The Playhouse, February 16


Thirty-three years on, and the Necks continue to pursue the art of the slow-cooked anti-climax. As of this concert they have now played in all six internal Sydney Opera House venues: the Studio, Joan Sutherland Theatre, Concert Hall, Utzon Room, Drama Theatre and the Playhouse. Who else’s music is sufficiently malleable in presentation, appeal and execution to work in such diverse spaces?

Photos: Prudence Upton

The Playhouse, too seldom used as a concert venue, was ideal for pianist Chris Abrahams, bassist Lloyd Swanton and drummer Tony Buck to continue exploring the infinitude of possibilities implicit in long-form improvisations, slowly-evolving motifs and the charting of interactive or parallel courses. Here intense interaction was central to both 50-minute pieces, and immediately striking about the first was how much music was made with so little overt input. It was as if the rests teemed with implied notes, and the musicians were exactingly selective in which ones they chose to play.

The passing decades have actually expanded the Necks’ options rather than narrowed them, and there were moments of sudden rather than evolutionary change, as when Swanton would modify a bass figure, and Abrahams would instantly alter course with him, rather than continuing to paddle in the established pool of ideas. At one such moment I fell through a hole of total immersion, so the music was a world complete unto itself (as ideally should, but doesn’t, happen at all concerts). And when you do fall entirely under the Necks’ spell, the tiniest musical gestures assume monumental implications.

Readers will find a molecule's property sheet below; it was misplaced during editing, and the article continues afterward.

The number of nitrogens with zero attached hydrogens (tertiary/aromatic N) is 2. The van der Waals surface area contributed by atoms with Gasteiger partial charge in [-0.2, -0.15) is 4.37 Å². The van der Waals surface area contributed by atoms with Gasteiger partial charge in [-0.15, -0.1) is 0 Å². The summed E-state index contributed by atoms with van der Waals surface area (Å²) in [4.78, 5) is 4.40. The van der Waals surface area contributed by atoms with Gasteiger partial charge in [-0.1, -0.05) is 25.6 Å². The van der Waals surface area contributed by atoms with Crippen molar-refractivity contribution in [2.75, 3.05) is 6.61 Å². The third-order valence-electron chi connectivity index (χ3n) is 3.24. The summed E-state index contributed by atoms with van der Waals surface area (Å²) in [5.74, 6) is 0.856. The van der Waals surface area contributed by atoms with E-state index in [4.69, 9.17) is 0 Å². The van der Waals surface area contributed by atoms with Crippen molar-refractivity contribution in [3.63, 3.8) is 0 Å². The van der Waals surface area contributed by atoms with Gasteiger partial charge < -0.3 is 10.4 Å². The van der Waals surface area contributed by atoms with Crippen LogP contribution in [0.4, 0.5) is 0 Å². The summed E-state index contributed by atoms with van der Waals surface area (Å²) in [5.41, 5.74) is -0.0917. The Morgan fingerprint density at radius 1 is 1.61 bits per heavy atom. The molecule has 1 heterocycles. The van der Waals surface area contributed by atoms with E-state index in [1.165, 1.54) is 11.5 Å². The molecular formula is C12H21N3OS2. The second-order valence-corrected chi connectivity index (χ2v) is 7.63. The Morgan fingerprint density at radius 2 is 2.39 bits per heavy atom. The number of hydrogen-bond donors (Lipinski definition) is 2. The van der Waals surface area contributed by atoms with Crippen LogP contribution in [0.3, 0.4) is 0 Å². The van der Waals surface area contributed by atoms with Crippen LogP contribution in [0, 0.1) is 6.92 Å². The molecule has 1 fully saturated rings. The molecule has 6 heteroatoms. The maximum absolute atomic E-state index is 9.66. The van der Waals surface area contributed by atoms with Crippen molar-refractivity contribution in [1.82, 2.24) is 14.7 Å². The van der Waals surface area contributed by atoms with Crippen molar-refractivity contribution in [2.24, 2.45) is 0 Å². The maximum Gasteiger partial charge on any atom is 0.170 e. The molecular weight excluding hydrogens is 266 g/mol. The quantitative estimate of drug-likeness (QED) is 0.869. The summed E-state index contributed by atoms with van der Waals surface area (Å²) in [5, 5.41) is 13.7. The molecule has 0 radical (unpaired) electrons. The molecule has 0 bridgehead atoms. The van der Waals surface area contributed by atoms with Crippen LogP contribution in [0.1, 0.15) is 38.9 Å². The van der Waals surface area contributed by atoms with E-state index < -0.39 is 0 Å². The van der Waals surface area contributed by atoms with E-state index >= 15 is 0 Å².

Both improvisations were brooding and portentous, the first like a build-up of bruising clouds without the release of a storm; the second almost plaintive to begin, before the melodic content assumed less import than the trio’s ability to shift tracts of density with glacial slowness. In both pieces you could hear the ending coming from a long way out, like seeing a destination when you crest a hill, and the route to the final note was as engrossing as anything on the journey.